What is it about sugar and refined carbohydrates that has recently been creating such a lot of media interest? It’s true that most of us love a sweet treat or two; a little bit of what you fancy does you good right? Well, that depends…
Paul Michael, consultant medical herbalist at Health Matters London, explains:
‘Sugar acts like a drug. When sugar is eaten it stimulates areas of the brain in a similar way to addictive drugs, promoting further consumption.
Studies have also shown that sugar and refined carbohydrates can affect immunity by reducing the ability of neutrophils [white blood cells] to attack & destroy bacteria.
Ingesting around 100g of sugar has been found to reduce the effectiveness of white blood cells by around 40%, which reduces the body’s immunity. This inhibitive effect can last between 2 and 5 hours.’
High levels of sugar consumption have also been linked to high blood pressure, heart disease, type 2 diabetes and obesity.
How much sugar?
What does 100g of sugar or refined carbohydrate represent in the real world? Approximately 100g of sugar can be found in:
Two and a half standard size cans [330ml] of soft drink
Two king sized chocolate / candy bars.
So how much sugar or refined carbohydrate should we be consuming? It depends on the type of sugar – there are two kinds:
Free sugars – those added to food & drinks as well as sugar found in honey, syrups & fruit juices
Naturally occurring sugars – found in fruits, milk & vegetables
In July 2015 the Government’s Scientific Advisory Committee on Nutrition (SACN) recommended a maximum total sugar intake [free & naturally occurring] of 90g per day for the average adult.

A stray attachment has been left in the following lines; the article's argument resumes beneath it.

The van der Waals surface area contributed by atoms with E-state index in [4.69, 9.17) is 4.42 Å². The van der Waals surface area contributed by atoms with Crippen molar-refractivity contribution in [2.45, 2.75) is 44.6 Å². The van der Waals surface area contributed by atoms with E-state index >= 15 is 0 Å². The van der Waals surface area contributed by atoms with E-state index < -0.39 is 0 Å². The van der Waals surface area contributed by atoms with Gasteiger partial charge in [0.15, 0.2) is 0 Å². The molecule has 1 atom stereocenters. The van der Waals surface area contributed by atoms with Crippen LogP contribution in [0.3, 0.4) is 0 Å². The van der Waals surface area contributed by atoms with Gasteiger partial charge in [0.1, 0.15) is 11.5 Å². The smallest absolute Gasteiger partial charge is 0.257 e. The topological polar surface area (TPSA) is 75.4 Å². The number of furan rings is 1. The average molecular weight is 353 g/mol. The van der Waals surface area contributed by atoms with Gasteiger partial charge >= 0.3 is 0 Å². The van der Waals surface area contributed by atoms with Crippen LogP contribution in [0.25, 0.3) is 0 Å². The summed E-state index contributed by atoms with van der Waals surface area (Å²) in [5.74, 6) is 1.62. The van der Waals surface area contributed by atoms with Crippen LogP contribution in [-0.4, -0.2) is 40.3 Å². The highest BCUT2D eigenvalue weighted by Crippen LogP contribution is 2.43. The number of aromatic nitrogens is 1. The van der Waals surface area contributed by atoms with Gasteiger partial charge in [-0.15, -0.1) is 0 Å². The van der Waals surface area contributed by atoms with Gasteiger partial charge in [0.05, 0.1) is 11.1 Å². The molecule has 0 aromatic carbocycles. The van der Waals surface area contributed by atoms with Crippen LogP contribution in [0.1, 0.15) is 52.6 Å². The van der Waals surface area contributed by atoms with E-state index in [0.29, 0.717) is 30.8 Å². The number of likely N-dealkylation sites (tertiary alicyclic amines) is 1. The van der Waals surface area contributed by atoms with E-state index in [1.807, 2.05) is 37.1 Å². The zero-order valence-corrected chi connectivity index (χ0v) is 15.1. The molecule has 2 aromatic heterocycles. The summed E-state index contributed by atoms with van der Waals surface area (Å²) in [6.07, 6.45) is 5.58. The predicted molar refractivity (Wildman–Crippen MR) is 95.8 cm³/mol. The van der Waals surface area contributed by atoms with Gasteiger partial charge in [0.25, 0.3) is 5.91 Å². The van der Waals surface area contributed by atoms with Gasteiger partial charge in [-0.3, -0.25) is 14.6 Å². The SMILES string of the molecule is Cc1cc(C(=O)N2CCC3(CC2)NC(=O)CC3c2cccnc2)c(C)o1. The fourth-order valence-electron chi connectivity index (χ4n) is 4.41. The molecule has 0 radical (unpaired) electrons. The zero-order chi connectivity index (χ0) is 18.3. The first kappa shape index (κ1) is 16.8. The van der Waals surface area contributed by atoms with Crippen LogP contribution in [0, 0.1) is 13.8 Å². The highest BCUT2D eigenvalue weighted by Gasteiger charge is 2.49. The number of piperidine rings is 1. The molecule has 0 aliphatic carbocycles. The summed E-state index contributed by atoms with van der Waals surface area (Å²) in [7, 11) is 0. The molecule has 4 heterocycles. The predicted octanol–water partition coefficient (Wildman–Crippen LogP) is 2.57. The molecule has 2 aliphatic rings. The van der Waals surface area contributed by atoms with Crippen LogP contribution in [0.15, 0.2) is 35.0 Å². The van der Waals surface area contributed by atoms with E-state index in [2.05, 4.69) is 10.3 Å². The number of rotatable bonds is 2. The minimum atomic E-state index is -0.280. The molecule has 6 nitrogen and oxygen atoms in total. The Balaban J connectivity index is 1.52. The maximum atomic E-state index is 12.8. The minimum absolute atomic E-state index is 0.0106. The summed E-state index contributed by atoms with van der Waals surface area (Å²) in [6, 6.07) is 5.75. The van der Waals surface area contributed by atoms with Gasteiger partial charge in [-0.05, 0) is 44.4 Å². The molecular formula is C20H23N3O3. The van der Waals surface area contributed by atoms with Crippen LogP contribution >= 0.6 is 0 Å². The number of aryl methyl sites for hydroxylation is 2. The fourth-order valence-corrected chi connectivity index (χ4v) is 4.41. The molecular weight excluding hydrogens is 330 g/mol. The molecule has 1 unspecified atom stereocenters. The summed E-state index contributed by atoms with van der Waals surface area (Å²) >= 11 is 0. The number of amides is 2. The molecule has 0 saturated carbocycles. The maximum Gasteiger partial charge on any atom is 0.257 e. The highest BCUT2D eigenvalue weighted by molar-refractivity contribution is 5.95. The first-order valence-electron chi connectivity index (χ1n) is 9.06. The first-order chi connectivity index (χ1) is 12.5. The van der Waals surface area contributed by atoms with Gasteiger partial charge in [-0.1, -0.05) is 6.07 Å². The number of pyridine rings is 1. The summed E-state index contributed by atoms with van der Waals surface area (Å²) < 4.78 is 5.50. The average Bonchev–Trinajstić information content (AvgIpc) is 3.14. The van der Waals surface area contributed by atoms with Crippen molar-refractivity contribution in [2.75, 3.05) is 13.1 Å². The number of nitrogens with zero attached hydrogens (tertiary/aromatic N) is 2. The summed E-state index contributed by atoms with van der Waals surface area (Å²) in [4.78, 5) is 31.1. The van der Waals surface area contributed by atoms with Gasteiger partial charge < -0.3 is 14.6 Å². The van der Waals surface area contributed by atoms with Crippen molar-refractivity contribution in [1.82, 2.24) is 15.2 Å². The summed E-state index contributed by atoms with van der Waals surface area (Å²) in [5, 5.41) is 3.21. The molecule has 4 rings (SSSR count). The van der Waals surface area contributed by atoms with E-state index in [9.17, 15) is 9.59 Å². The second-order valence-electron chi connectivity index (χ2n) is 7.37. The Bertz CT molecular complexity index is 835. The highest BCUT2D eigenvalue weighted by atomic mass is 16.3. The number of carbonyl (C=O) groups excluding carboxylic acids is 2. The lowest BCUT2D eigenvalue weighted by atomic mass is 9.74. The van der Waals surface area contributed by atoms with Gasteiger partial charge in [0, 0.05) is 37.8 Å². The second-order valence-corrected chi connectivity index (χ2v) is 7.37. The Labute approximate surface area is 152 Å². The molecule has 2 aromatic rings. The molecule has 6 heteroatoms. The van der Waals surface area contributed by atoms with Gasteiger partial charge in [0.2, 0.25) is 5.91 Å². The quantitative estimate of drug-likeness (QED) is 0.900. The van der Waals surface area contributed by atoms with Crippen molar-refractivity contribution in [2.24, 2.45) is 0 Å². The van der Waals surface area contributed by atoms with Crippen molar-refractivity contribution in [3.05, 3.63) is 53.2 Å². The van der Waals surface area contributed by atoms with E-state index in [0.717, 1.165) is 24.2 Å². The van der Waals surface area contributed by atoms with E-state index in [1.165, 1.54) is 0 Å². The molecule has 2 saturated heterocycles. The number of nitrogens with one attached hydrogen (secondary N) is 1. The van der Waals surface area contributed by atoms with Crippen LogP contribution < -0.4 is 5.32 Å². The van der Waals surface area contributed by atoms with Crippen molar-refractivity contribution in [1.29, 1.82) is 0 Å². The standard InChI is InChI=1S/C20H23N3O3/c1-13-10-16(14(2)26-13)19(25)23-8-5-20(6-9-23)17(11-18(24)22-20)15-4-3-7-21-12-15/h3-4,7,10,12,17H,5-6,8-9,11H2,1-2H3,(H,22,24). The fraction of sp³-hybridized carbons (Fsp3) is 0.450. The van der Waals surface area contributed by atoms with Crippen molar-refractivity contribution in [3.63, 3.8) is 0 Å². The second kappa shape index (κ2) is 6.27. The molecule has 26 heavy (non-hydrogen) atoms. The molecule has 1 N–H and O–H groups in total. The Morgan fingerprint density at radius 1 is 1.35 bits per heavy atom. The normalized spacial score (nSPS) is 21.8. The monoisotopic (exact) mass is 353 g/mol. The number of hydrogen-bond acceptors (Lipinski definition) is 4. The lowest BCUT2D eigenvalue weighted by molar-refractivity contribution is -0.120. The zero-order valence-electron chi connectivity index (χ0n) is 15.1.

It also recommended the following free sugar intake levels, which represent 5% of the average daily energy intake:
That’s not a lot of chocolate or soft drink…
Eating for health & immunity
The addictive nature of refined carbohydrates means once your diet becomes high in sugar it can be difficult to get off the ‘sugar rush super highway’ and break the habit.
Thankfully there are alternative sources of carbohydrate and other healthy foods that can help. Paul Michael elaborates:
‘Diet & lifestyle are very important in maintaining your immunity. This is an area that is often overlooked. In terms of diet it’s really important to cut down on sugar and refined carbohydrates.
I’m often asked about the foods that we should eat, those that support or enhance our immune systems. Fermented foods are excellent for improving immunity, for example sauerkraut, miso, kefir & kombucha.
There are also a lot of herbs that you can use in your cooking that have immune enhancing properties or even anti-viral / fungal effects. For example garlic; best crushed & used raw. Oregano & thyme are beneficial. Also star anise, an excellent anti-viral that formed the basis of Tamiflu drugs.
In terms of carbohydrates it depends on the Glycemic Index [GI] rating. High GI carbs tend to produce a rapid spike of blood glucose levels. Low GI carbs are slower release.
Ideally your diet should include less high GI carbs and more low GI carbs. Low GI foods such as brown rice, quinoa, sweet potato & buckwheat are ideal and also have a lot of beneficial nutrients in the husk or skin.’
We will be looking at diet & lifestyle in more detail in future blogs.In the meantime, please contact us on 020 8441 8335 if you need more advice or information.
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